Mofuku
The mofuku is a formal garment intended for mourning. It is made of pitch black silk, without any embellishment other than the 5 kamon. The obi, obijime, obiage, zori, and handbag are also black. The mofuku is worn on the days of the wake, funeral, and cremation of the deceased in a Buddhist funeral ceremony. Due to white being symbolic of death in Japan, the mofuku was formerly a white garment; however, the modern mofuku is now a black garment, to contrast with the white kimono of the dead.
The completely black mourning ensemble is usually reserved for family and others that are close to the deceased. For others, it is customary to wear a colored iromuji with black accessories, to symbolize that they are in mourning but are not particularly close to the deceased.
Men's kimonos
Couple being married in traditional dress.In contrast to women's kimono, men's kimono outfits are far simpler, typically consisting of five pieces, not including footwear.
Men's kimono sleeves are attached to the body of the kimono with no more than a few inches unattached at the bottom, unlike the women's style of very deep sleeves mostly unattached from the body of the kimono. Men's sleeves are less deep than women's kimono sleeves to accommodate the obi around the waist beneath them, whereas on a woman's kimono, the long, unattached bottom of the sleeve can hang over the obi without getting in the way.
In the modern era, the principal distinctions between men's kimono are in the fabric. The typical men's kimono is a subdued, dark color; black, dark blues, greens, and browns are common. Fabrics are usually matte. Some have a subtle pattern, and textured fabrics are common in more casual kimono. More casual kimono may be made in slightly brighter colors, such as lighter purples, greens and blues. Sumo wrestlers have occasionally been known to wear quite bright colors such as fuchsia.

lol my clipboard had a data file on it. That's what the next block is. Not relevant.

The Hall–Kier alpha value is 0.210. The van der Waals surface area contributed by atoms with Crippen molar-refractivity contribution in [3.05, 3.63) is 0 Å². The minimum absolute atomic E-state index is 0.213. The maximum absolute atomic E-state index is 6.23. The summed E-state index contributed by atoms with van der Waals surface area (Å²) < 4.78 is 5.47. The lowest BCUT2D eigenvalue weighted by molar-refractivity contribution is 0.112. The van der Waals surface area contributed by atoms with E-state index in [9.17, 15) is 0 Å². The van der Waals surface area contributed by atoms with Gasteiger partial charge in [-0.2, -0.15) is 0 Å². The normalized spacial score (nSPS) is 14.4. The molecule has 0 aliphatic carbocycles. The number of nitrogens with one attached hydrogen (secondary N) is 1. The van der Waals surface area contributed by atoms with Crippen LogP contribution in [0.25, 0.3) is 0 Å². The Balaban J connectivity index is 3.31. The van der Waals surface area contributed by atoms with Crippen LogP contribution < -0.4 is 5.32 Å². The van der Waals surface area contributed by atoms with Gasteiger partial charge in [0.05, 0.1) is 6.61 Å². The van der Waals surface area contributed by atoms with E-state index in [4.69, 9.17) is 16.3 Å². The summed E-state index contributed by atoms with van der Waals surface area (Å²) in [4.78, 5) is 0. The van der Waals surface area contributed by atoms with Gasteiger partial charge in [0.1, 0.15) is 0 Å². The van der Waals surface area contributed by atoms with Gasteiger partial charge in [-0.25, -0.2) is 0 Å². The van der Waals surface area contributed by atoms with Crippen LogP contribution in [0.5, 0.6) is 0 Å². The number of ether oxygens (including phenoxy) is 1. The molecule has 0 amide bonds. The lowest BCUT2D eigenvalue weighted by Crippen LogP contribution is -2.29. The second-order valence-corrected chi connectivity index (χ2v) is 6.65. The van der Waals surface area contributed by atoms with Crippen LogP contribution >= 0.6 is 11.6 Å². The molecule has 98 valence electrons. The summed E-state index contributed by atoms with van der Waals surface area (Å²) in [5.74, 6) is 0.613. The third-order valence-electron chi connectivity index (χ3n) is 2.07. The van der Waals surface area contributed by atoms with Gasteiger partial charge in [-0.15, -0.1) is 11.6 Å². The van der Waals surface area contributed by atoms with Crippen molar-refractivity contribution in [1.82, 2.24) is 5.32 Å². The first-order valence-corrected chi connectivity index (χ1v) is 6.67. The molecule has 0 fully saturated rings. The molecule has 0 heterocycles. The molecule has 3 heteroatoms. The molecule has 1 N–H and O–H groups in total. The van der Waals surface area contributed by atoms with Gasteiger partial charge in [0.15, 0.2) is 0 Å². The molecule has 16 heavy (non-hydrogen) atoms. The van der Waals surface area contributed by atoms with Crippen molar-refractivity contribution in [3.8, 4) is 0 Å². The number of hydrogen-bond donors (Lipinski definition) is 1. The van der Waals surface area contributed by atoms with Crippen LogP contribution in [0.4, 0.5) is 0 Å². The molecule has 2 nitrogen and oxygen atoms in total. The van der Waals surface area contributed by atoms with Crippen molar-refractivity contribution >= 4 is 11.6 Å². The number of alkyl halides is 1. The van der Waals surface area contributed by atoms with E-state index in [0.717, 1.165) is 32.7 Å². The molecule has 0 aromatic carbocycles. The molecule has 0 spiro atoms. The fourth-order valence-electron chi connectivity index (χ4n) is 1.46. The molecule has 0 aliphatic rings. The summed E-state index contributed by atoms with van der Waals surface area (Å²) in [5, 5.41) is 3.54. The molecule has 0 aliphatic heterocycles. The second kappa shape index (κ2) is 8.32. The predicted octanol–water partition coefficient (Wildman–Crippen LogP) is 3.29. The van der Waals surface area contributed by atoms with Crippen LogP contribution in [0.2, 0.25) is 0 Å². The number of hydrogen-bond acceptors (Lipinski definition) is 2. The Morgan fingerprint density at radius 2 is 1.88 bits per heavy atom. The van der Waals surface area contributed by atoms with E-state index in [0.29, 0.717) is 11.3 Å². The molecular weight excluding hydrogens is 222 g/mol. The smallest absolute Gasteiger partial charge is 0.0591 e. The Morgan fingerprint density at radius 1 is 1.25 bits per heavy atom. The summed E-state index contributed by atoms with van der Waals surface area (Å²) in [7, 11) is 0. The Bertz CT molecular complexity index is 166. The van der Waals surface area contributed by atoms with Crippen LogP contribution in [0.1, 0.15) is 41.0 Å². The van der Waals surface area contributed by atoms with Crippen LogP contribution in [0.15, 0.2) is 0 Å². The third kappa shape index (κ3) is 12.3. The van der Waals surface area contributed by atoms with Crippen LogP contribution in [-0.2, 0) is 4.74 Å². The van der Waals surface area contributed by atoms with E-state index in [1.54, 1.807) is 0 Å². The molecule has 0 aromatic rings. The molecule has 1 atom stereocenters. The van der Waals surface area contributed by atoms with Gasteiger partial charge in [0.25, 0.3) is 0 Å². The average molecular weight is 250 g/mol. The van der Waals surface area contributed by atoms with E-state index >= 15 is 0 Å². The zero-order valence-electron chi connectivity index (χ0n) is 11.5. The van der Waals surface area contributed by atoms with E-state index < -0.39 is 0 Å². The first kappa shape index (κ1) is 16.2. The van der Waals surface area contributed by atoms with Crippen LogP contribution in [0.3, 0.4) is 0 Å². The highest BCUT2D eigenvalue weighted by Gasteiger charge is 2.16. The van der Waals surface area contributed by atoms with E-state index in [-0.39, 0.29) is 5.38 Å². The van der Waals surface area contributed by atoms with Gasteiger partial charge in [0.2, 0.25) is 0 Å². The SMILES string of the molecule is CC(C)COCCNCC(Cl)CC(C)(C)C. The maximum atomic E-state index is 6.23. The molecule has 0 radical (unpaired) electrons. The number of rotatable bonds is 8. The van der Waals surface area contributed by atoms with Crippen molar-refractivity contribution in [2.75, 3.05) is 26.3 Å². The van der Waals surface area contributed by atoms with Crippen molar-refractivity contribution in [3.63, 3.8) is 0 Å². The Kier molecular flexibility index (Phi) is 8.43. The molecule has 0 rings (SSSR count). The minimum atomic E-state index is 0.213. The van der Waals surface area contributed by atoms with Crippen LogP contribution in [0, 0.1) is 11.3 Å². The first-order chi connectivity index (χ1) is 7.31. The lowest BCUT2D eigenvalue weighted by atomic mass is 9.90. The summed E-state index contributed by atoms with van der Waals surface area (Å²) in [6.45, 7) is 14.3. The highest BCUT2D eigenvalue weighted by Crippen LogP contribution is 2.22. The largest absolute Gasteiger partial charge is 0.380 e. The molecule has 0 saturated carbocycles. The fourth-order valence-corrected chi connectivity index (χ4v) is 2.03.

The most formal style of kimono is plain black silk with five kamon on the chest, shoulders and back. Slightly less formal is the three-kamon kimono. These are usually paired with white undergarments and accessories.


1304 cr points
Send Message: Send PM GB Post
29 / F / 1nd0n3s14....
Offline
Posted 6/30/09
Sopokuna Accept to be a M.O.D!
Please be Active!
Member
16008 cr points
Send Message: Send PM GB Post
F
Offline
Posted 7/6/09
The kimono (着物?) is a Japanese traditional garment worn by women, men and children. The word "kimono," which literally means a "thing to wear" (ki "wear" and mono "thing"), has come to denote these full-length robes. The standard plural of the word kimono in English is kimonos, but the unmarked Japanese plural kimono is also sometimes used.

Kimonos are T-shaped, straight-lined robes worn so that the hem falls to the ankle, with attached collars and long, wide sleeves. Kimonos are wrapped around the body, always with the left side over the right (except when dressing the dead for burial), and secured by a sash called an obi, which is tied at the back. Kimonos are generally worn with traditional footwear (especially zōri or geta) and split-toe socks (tabi).

Today, kimonos are most often worn by women, and on special occasions. Traditionally, unmarried women wore a style of kimono called furisode, with almost floor-length sleeves, on special occasions. A few older women and even fewer men still wear the kimono on a daily basis. Men wear the kimono most often at weddings, tea ceremonies, and other very special or very formal occasions. Professional sumo wrestlers are often seen in the kimono because they are required to wear traditional Japanese dress whenever appearing in public.

1304 cr points
Send Message: Send PM GB Post
29 / F / 1nd0n3s14....
Offline
Posted 7/9/09
jas_san approved to be a Mod! Please be active!
The next homework. . . . . .

Find about Takoyaki !!! (coz i love eating!)
Prize:Got a bad avii from me !! (the prize just for the member)
Member
3546 cr points
Send Message: Send PM GB Post
22 / F / Philippines
Offline
Posted 7/23/09
Takoyaki (たこ焼き or 蛸焼?) (literally fried or baked octopus) is a popular Japanese dumpling made of batter, diced or whole baby octopus, tempura scraps (tenkasu), pickled ginger, and green onion, topped with okonomiyaki sauce, green laver (aonori), mayonnaise, and katsuobushi (fish shavings), first popularized in Taisho-era Osaka.

There is a similarly named dish called ikayaki but it is a broiled whole squid and bears no resemblance. Yaki is derived from "yaku" (焼く?) which simply means "to bake or grill" in Japanese, and can be found in the names of other Japanese cuisine items such as teriyaki or sukiyaki.

1304 cr points
Send Message: Send PM GB Post
29 / F / 1nd0n3s14....
Offline
Posted 7/24/09

kahomyfavorite wrote: